Wayne County Canvassers Board Republicans Rescind Votes Certifying Election

Wayne County Canvassers Board Republicans Rescind Votes Certifying Election
A worker with the Detroit Department of Elections takes a break after sorting through absentee ballots at the Central Counting Board in the TCF Center in Detroit, Michigan, on Nov. 4, 2020. (Elaine Cromie/Getty Images)
Ivan Pentchoukov

In the second reversal in as many days, two Republicans on a county elections board in Michigan rescinded their votes that had certified their county’s results in the 2020 election.

Wayne County Board of Canvassers Chairperson Monica Palmer and board member William Hartmann signed sworn affidavits on Nov. 18 testifying that they voted to certify the election results the day before only because they were promised that a full audit of the election would take place to address their concerns. After learning that no audit would occur, they rescinded their votes.

“Vice-Chairman Jonathan Kinloch gave me assurances that voting for the certification of the November election would result in a full, independent audit of Detroit’s unbalanced precincts,” Palmer wrote, according to an affidavit obtained by Just The News. “I relied on that assurance and voted to certify the election based on that assurance.

“Later that evening, I was sent statements that Secretary Jocelyn Benson made saying that she did not view our audit resolution to be binding,” Palmer continued. “As a result of these facts, I rescind my prior vote to certify Wayne County elections.”

Prior to the vote on Tuesday, Hartmann determined that 71 percent of Wayne County’s Absent Voter County Boards were not balanced without any explanation. After initially voting against certifying the results and deadlocking on the board’s certification, he and Palmer changed their votes after being promised an audit.
“I was enticed to agree to certify based on a promise that the full and independent audit would take place,” Hartmann wrote in an affidavit obtained by Just The News. “Until these questions are addressed, I remain opposed to certification of Wayne County results.”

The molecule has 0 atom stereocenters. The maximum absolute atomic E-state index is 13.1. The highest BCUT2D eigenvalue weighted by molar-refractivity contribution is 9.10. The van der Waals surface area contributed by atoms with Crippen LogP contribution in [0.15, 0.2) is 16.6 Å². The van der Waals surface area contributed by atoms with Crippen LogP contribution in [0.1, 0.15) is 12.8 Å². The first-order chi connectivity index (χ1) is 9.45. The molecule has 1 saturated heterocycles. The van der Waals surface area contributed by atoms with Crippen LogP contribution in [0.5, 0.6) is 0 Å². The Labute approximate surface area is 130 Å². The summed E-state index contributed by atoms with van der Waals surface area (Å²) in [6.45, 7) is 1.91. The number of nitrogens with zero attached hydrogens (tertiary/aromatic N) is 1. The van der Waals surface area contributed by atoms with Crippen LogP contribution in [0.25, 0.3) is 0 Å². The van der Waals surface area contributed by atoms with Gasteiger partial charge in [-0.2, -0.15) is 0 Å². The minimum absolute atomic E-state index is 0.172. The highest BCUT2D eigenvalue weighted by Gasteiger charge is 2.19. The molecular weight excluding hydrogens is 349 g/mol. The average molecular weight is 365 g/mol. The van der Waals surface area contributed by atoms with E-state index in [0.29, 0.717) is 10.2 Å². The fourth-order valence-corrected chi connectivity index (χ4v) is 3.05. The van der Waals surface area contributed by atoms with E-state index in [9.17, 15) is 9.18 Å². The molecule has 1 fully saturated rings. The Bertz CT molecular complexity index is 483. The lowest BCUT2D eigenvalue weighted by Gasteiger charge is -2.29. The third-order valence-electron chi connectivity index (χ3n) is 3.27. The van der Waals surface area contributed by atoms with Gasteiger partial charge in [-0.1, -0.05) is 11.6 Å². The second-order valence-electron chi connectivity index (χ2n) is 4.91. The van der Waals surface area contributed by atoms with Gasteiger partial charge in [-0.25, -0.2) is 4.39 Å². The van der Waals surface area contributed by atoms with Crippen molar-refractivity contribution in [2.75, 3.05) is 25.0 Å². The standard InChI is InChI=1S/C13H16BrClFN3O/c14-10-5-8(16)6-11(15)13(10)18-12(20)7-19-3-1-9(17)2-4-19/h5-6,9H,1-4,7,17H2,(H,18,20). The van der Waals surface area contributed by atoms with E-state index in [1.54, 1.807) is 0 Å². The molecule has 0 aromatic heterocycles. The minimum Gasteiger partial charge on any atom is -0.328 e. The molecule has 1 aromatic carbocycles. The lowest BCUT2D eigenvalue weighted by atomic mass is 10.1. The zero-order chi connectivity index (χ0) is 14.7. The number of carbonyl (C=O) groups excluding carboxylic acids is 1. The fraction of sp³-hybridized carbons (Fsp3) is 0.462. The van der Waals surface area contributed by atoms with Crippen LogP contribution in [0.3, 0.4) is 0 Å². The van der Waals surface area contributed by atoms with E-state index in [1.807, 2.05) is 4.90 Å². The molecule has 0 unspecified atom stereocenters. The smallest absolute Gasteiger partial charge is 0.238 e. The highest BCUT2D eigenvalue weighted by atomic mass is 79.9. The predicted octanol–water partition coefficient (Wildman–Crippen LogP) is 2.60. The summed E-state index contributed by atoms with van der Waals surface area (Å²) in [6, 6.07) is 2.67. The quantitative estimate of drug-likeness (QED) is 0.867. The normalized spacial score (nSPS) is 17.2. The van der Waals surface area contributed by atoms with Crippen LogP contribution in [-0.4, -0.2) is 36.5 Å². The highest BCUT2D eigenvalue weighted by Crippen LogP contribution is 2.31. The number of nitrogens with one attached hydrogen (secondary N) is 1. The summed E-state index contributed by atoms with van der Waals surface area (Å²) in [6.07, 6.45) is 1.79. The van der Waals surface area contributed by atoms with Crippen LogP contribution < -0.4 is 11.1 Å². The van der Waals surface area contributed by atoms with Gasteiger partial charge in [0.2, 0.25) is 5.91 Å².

In his affidavit, Hartmann listed a number of other concerns about the election, including an unresolved question about private money being used to pay poll workers.

“I am also concerned about the use of private monies directing local officials regarding the management of the elections, how those funds were used, and whether such funds were used to pay election workers. I have not received answers to these questions, and I believe the people of Michigan deserve these answers,” he wrote.

Both Hartmann and Palmer say they were berated and accused of racism after they voted against certifying the results. Palmer said that the abuse went so far as to have “threatened me and members of my family.” President Donald Trump tweeted about the matter on Nov. 18.

“Then they were threatened, screamed at, and viciously harassed, and were FORCED to change their vote, but then REFUSED, as American patriots, to sign the documents. 71% MESS. Don’t Harass!” the president wrote.

Trump had weighed in on the situation in Wayne County just after the initial vote, calling the two GOP canvassers courageous.

“Wow! Michigan just refused to certify the election results! Having courage is a beautiful thing. The USA stands proud!” he said.

Michigan Secretary of State Jocelyn Benson, a Democrat, had called the discrepancies in Wayne County “bookkeeping errors” on Nov. 18 and hailed the Republican’s initial decision to certify the results after they were holding back as the right thing to do.
Zachary Stieber contributed to this report.
Ivan is the national editor of The Epoch Times. He has reported for The Epoch Times on a variety of topics since 2011.
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